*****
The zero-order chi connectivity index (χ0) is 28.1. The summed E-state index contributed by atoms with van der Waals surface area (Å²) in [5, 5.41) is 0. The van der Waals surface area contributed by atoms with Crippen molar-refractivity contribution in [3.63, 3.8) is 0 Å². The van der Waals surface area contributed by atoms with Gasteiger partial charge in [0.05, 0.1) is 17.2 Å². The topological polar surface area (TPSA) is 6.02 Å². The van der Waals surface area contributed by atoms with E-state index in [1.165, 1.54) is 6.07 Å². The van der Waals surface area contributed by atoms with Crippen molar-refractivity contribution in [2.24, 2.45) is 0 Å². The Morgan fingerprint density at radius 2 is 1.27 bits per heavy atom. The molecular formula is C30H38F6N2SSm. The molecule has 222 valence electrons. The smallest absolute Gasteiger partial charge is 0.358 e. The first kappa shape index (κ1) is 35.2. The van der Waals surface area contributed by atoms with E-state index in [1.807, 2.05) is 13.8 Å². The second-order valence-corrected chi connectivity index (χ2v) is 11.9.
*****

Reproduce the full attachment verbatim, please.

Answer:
The zero-order chi connectivity index (χ0) is 28.1. The summed E-state index contributed by atoms with van der Waals surface area (Å²) in [5, 5.41) is 0. The van der Waals surface area contributed by atoms with Crippen molar-refractivity contribution in [3.63, 3.8) is 0 Å². The van der Waals surface area contributed by atoms with Gasteiger partial charge in [0.05, 0.1) is 17.2 Å². The topological polar surface area (TPSA) is 6.02 Å². The van der Waals surface area contributed by atoms with E-state index in [1.165, 1.54) is 6.07 Å². The van der Waals surface area contributed by atoms with Crippen molar-refractivity contribution in [2.24, 2.45) is 0 Å². The Morgan fingerprint density at radius 2 is 1.27 bits per heavy atom. The molecular formula is C30H38F6N2SSm. The molecule has 222 valence electrons. The smallest absolute Gasteiger partial charge is 0.358 e. The first kappa shape index (κ1) is 35.2. The van der Waals surface area contributed by atoms with E-state index in [1.807, 2.05) is 13.8 Å². The second-order valence-corrected chi connectivity index (χ2v) is 11.9.